By N.S. Palmer
“Democracy is the theory that the common people know what they want, and deserve to get it — good and hard.”
— H.L. Mencken
America’s current election campaigns by the two major political parties remind us yet again of the stupidity, foolishness, and gullibility of the electorate.
In California, the Republican U.S. Senate candidate is Carly Fiorina, the former CEO of computer maker Hewlett-Packard. So far, she has not promised in her campaign to do for California what she did for Hewlett-Packard: throw people out of work, run the state into the ground financially, and walk away with a Golden Parachute severance package.
In Nevada, Lunatic Republican Sharron Angle, who can’t tell the difference between the border of Mexico and the border of Canada, is running for the Senate seat held by Gutless Democrat Harry Reid, who can’t tell the difference between caving in to Republicans on every issue and fulfilling Democratic campaign promises.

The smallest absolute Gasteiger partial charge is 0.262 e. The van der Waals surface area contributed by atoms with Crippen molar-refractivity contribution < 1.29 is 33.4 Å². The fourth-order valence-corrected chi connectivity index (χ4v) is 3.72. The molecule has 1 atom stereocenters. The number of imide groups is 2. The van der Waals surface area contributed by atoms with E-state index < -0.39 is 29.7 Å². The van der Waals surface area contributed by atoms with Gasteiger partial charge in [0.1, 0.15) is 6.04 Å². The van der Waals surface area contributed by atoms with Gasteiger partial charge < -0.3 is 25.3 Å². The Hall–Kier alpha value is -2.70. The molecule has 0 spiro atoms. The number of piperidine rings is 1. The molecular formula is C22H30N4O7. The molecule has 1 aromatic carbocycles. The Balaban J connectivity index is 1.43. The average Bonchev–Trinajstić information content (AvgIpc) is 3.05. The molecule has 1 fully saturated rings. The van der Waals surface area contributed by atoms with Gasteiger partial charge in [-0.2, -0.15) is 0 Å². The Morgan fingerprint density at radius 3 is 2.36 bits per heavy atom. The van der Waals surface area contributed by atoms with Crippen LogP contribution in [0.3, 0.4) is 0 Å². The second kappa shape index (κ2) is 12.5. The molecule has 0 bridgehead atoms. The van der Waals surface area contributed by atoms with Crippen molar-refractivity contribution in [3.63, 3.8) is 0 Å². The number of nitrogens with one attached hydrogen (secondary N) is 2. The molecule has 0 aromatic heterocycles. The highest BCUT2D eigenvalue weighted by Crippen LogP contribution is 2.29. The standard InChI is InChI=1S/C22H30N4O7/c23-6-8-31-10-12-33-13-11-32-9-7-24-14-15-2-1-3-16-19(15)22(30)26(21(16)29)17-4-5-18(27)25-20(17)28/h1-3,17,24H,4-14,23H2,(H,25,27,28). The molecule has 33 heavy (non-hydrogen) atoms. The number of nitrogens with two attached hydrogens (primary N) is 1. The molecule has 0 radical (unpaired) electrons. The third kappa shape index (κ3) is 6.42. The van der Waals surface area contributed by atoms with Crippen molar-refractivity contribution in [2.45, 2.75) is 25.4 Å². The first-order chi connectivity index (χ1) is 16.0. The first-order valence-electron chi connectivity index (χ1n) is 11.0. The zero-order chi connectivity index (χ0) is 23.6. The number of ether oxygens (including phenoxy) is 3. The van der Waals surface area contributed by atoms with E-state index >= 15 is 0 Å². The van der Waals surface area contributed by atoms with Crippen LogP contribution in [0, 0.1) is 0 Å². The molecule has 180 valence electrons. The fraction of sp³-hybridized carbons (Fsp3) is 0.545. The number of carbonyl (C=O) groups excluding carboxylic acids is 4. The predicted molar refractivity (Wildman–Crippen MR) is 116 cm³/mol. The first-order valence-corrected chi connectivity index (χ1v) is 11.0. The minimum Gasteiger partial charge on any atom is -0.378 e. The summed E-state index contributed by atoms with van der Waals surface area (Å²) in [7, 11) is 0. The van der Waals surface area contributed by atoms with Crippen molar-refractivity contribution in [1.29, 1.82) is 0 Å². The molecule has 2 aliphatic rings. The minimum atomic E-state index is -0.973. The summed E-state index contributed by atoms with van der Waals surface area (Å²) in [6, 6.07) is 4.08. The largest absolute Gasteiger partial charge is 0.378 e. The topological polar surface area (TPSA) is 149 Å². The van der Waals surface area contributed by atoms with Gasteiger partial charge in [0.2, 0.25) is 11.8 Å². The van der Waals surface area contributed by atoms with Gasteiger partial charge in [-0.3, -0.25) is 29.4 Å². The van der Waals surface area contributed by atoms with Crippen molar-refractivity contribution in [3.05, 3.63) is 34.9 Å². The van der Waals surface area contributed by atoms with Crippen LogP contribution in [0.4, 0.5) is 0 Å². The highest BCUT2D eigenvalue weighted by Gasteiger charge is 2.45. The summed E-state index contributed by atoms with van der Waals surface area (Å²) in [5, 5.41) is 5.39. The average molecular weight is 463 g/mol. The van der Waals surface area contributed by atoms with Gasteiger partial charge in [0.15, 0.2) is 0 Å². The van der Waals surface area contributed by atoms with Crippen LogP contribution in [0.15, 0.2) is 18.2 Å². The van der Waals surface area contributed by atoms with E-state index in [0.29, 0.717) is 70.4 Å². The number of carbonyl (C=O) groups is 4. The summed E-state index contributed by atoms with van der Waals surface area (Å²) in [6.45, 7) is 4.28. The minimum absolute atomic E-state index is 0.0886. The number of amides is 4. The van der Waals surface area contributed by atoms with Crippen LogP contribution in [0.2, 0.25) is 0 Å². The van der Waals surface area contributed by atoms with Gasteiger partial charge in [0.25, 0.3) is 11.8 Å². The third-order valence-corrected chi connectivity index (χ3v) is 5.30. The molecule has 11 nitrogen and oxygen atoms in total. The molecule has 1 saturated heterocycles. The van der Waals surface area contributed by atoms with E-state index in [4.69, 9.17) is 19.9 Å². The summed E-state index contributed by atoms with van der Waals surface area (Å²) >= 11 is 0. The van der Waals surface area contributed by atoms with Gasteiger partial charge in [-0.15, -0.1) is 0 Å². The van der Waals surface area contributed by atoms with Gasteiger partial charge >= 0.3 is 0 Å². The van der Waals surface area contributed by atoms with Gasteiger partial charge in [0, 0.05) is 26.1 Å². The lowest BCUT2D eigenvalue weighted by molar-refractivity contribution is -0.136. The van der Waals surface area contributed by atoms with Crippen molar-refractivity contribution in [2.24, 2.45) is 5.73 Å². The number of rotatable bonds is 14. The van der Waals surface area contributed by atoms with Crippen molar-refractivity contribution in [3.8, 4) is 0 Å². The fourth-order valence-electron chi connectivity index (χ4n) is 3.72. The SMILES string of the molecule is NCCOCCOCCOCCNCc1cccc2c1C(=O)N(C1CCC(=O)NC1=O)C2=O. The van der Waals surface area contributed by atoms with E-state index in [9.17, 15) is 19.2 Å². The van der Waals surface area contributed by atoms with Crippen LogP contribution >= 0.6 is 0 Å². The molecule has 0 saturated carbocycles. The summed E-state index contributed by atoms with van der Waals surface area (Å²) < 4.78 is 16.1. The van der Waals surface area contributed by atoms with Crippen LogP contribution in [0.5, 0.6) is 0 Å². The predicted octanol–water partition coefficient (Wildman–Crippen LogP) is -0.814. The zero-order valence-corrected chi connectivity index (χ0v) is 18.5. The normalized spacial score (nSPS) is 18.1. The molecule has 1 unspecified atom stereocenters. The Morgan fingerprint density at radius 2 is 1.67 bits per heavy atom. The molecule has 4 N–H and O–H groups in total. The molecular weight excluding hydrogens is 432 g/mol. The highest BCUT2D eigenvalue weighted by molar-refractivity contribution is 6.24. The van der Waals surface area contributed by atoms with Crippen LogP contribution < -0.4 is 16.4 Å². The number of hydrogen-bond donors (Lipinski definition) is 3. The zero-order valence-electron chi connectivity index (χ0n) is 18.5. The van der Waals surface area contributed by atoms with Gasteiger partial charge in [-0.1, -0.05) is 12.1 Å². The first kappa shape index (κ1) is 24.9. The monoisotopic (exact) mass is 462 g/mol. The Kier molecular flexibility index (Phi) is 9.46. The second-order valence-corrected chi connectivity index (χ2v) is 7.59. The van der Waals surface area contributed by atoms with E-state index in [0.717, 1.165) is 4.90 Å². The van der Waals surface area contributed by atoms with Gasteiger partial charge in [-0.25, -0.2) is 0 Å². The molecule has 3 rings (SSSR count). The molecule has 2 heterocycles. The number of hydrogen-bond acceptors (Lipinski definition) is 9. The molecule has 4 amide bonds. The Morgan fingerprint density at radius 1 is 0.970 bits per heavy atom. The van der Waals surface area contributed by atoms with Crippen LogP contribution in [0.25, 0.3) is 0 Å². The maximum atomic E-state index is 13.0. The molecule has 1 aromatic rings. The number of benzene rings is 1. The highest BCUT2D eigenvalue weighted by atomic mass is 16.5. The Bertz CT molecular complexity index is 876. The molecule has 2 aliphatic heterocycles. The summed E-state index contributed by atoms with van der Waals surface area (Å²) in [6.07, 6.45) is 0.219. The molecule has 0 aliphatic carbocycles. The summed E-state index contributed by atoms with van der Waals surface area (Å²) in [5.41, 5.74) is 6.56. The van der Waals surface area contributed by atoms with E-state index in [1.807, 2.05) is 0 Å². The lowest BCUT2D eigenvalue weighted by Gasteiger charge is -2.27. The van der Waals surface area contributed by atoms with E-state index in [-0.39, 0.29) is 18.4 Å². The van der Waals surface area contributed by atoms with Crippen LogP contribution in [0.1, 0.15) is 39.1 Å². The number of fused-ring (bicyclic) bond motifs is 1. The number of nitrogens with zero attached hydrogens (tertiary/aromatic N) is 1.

In Delaware, anti-masturbation scold Christine O’Donnell is running as the Republican Senate candidate on the platform that she is just as ignorant as the most ignorant people still capable of signing their names on a voting register. One wonders if she really cares about winning, or if she just wants to raise some cash and get people to pay attention to her.
What gets lost in all the hoopla, gets lost on purpose. If you bog everyone down in nonsense about who’s a witch and who supports death panels, they don’t have time to discuss substantive issues. Like unemployment. And ruinously expensive, unjustified wars. And an increasingly oppressive police state. And the fact that government should promote the greatest good for the greatest number, not just enact policies to benefit Wall Street, giant corporations, and the super-rich.
The truth is that democracy is a sacred cow but it really doesn’t matter that much. It’s just a means to a goal. The goal is to promote a just, free, humane, and prosperous society.
Whether the government is chosen by voting, by hereditary titles, or by a lottery isn’t important. If it does the right things, then it’s a good government. If it does the wrong things, then it doesn’t matter how many votes it gets: it’s a bad government.
We have a middling government that’s trending toward bad. Voting doesn’t seem to help much. I wonder what will.
Copyright 2010 by N.S. Palmer. May be reproduced as long as byline, copyright notice, and URL (http://www.ashesblog.com) are included.